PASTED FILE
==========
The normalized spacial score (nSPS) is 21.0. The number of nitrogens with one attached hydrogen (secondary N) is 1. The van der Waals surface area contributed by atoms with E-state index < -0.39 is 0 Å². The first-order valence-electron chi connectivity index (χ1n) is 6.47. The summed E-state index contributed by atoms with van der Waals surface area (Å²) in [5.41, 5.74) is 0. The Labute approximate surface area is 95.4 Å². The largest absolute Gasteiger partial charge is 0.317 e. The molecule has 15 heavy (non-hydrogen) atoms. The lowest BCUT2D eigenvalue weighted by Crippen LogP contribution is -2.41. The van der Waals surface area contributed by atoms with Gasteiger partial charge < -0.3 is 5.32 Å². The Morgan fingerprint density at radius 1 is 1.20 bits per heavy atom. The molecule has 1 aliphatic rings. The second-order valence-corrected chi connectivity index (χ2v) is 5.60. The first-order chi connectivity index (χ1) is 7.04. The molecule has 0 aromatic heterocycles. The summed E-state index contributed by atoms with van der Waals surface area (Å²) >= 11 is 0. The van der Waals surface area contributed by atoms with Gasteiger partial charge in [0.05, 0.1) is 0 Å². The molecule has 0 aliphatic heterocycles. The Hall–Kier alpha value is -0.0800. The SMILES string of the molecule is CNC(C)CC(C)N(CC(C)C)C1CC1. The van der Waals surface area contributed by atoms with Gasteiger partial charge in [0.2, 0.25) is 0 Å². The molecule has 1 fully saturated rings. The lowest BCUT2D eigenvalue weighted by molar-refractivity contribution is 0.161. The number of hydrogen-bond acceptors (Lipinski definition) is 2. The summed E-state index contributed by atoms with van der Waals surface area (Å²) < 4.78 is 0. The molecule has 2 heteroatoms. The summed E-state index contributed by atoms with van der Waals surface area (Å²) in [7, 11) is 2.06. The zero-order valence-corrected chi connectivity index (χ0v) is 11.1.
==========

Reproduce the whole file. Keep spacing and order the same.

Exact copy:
The normalized spacial score (nSPS) is 21.0. The number of nitrogens with one attached hydrogen (secondary N) is 1. The van der Waals surface area contributed by atoms with E-state index < -0.39 is 0 Å². The first-order valence-electron chi connectivity index (χ1n) is 6.47. The summed E-state index contributed by atoms with van der Waals surface area (Å²) in [5.41, 5.74) is 0. The Labute approximate surface area is 95.4 Å². The largest absolute Gasteiger partial charge is 0.317 e. The molecule has 15 heavy (non-hydrogen) atoms. The lowest BCUT2D eigenvalue weighted by Crippen LogP contribution is -2.41. The van der Waals surface area contributed by atoms with Gasteiger partial charge < -0.3 is 5.32 Å². The Morgan fingerprint density at radius 1 is 1.20 bits per heavy atom. The molecule has 1 aliphatic rings. The second-order valence-corrected chi connectivity index (χ2v) is 5.60. The first-order chi connectivity index (χ1) is 7.04. The molecule has 0 aromatic heterocycles. The summed E-state index contributed by atoms with van der Waals surface area (Å²) >= 11 is 0. The van der Waals surface area contributed by atoms with Gasteiger partial charge in [0.05, 0.1) is 0 Å². The molecule has 0 aliphatic heterocycles. The Hall–Kier alpha value is -0.0800. The SMILES string of the molecule is CNC(C)CC(C)N(CC(C)C)C1CC1. The van der Waals surface area contributed by atoms with Gasteiger partial charge in [0.2, 0.25) is 0 Å². The molecule has 1 fully saturated rings. The lowest BCUT2D eigenvalue weighted by molar-refractivity contribution is 0.161. The number of hydrogen-bond acceptors (Lipinski definition) is 2. The summed E-state index contributed by atoms with van der Waals surface area (Å²) < 4.78 is 0. The molecule has 2 heteroatoms. The summed E-state index contributed by atoms with van der Waals surface area (Å²) in [7, 11) is 2.06. The zero-order valence-corrected chi connectivity index (χ0v) is 11.1.